The 12 Worst Oscars Hosts Ever

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    You never know what’s going to happen on Hollywood’s Biggest Night, and though most of us tune in just to see who wins what, there’s a lot more that goes into making the Oscars happen than simply handing out awards. Having a show to begin with, for example, and a live show of this caliber always needs a host who’s up for the job.

    Hosting the Academy Awards is a tough gig, and though they’ve been doing this for almost a century, it’s rare that a host is deemed genuinely great at the job. From the second their comedic opening monologue or flashy musical number begins, the audience in the theater and at home know whether or not they’re going to be able to sit through a whole night of this. There have been a few winners: Bob Hope remains the pinnacle of what an Oscars host should aspire to, Billy Crystal reinvented the form for the modern era during his four-year run, and Hugh Jackman’s musical number still hits 25 years later.

    That said, with great pressure comes even more opportunities to fail, and the most talked-about Oscars ceremonies are often the ones whose hosts completely bomb. Maybe their tone isn’t reverent enough, maybe their jokes don’t land, or maybe their chemistry with their co-hosts is off, but whatever the case, Oscars hosts have found seemingly infinite ways to be terrible at their jobs. Below are a few otherwise consummate professionals, experts in their fields, who gave the Oscars and their audience a night we’ll never forget—no matter how much the Academy wishes we would.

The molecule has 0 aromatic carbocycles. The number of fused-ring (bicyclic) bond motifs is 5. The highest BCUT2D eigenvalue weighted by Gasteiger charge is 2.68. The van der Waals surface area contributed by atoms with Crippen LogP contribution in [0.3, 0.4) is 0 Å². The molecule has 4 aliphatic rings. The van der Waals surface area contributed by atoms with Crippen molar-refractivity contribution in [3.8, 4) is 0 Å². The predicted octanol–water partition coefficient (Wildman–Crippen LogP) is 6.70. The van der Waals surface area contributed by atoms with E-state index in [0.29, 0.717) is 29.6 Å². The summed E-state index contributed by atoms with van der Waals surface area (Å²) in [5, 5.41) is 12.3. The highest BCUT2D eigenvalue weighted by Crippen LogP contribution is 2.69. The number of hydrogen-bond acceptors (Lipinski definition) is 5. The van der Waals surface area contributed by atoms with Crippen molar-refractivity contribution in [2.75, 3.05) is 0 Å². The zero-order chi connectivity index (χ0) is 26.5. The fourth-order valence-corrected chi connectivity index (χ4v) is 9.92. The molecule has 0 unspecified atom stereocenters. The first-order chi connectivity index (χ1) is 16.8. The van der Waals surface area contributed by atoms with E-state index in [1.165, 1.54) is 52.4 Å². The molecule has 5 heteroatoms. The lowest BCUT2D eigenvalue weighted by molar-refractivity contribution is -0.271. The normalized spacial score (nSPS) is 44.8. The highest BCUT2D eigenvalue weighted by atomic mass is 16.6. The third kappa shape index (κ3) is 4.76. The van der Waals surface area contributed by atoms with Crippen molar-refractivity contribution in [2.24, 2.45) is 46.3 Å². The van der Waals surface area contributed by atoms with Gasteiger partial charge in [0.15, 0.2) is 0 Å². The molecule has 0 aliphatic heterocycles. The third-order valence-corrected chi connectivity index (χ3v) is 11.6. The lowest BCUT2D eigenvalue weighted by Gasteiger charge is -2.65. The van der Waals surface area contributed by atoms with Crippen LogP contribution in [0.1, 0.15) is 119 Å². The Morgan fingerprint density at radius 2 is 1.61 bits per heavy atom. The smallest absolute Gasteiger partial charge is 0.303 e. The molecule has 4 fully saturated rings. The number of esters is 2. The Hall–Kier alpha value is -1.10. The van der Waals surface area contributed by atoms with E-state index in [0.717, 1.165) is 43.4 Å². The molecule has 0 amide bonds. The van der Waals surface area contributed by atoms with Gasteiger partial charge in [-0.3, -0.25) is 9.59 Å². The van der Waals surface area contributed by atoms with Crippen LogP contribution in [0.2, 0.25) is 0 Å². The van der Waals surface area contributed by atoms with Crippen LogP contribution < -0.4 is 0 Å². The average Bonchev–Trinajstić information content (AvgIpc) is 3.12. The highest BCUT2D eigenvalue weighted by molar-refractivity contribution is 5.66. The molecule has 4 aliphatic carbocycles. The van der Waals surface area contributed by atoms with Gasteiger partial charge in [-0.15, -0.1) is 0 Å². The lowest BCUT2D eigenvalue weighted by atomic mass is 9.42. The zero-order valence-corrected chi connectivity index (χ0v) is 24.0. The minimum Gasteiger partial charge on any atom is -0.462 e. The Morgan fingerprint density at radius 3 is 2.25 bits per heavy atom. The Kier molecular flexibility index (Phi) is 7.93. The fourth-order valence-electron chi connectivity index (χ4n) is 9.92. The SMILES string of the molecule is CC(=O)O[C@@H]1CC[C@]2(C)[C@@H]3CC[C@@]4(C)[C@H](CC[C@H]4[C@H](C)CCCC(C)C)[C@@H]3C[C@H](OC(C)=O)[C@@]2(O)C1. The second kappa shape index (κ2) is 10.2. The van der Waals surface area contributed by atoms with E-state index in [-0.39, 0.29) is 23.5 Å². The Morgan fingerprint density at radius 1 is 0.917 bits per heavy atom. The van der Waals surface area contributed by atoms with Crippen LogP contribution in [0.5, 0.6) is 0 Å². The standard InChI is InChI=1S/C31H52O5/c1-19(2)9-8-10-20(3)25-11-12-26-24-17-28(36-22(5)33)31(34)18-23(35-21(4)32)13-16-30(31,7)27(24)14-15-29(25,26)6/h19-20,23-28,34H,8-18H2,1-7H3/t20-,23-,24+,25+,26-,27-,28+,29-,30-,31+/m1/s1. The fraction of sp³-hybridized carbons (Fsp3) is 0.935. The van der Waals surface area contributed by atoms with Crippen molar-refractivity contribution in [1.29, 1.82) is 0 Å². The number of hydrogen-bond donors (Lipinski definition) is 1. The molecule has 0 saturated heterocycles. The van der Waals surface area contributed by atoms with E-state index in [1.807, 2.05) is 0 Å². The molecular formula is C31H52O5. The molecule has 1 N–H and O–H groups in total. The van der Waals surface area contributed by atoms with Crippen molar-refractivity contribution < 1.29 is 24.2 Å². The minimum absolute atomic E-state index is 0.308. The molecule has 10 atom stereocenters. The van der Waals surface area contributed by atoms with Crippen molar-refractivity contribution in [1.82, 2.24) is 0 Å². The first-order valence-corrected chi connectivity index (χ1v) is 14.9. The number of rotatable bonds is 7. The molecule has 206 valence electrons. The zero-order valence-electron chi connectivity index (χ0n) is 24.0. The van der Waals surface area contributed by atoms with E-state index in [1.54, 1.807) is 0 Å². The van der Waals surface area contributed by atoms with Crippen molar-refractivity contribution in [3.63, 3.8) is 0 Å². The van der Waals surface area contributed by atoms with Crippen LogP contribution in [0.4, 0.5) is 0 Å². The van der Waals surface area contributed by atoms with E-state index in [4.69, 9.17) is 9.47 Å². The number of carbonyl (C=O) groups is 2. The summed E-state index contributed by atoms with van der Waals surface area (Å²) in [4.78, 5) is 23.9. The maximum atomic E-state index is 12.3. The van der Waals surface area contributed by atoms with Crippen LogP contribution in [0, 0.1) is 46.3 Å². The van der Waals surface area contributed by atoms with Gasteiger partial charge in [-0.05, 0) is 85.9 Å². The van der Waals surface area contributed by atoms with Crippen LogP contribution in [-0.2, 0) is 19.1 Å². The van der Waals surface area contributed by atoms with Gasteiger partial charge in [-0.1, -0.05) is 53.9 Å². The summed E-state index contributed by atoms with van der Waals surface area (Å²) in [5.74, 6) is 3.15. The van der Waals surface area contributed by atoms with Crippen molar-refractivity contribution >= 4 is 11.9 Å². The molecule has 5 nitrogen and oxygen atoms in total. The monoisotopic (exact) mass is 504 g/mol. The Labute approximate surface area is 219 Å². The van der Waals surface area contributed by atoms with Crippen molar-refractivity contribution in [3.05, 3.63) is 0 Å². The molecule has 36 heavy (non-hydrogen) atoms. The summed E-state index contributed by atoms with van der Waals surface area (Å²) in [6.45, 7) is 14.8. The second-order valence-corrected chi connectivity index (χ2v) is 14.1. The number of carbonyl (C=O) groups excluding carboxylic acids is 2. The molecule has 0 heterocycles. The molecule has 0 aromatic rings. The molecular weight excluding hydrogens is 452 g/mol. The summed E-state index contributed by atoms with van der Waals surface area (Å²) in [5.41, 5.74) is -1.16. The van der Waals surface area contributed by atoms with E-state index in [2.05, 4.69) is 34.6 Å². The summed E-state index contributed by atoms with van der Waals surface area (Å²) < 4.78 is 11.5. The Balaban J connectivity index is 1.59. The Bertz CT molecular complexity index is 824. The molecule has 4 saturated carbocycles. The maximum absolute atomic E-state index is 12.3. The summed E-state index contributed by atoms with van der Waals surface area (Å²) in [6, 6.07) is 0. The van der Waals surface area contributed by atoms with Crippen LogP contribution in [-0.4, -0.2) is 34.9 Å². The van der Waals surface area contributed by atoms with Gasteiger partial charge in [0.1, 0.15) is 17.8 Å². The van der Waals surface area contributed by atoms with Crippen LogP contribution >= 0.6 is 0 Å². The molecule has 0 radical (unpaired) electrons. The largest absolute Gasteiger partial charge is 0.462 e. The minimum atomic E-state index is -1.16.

1995: David Letterman

    “Oprah. Uma. Uma. Oprah.” So begins one of the worst nights of David Letterman’s career, the night he hosted the Oscars in 1995. The comedian and late night star kicked off his gig by playfully berating the orchestra for playing for too long, shot off a quick one-liner about Hoop Dreams, and then skipped from one end of the stage to the other, saying the names of Oprah and Uma Thurman over and over. “Have you kids met Keanu?” he added, to more perplexed laughter. It only went downhill from there, and Letterman, who said afterward that he was “perspiring” the whole night, kept bringing the weird name thing back up! Dubbed the “Oprah-Uma” broadcast thereafter, the 67th Academy Awards nonetheless attracted the highest ratings for the show since 1983, and the Academy even invited Letterman to host again (though he hasn’t taken them up on that yet).

    2010: Steve Martin and Alec Baldwin

    There was nothing truly terrible about Steve Martin and Alec Baldwin’s night at the 82nd Academy Awards in 2010. They simply had zero chemistry together. After an entrance fit for a Busby Berkeley musical number, with the co-hosts in tuxedos descending from the ceiling atop a shimmering orb, the rest of the night felt like watching a couple of amateurs bomb their first gig. Baldwin seemed nervous and jittery the whole night, and Martin slogged through all of his awkwardly written jokes. Maybe it was something about the audio recording, or maybe it was really that silent in the auditorium, but after the first five minutes no one at the ceremony seemed to be reacting at all to their material.

    1983: Walter Matthau, Liza Minnelli, Dudley Moore, Richard Pryor

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    The 1983 Oscars ceremony is reason enough to never start your show with an opening musical number if half of your hosts don’t know what they’re doing. It also proved that more does not always mean more when having four hosts wasn’t enough to save the night. Liza Minnelli nearly brought home the show’s terrible opening number, a jazzy show tune called “It All Comes Down to This,” but her professionalism wasn’t enough to wake up her co-hosts. Dudley Moore put up a good front responding to all of Minnelli’s cues, Richard Pryor mumbled through the entire song, and after a few bars Walter Matthau just sort of stood there looking lost.

    2015: Neil Patrick Harris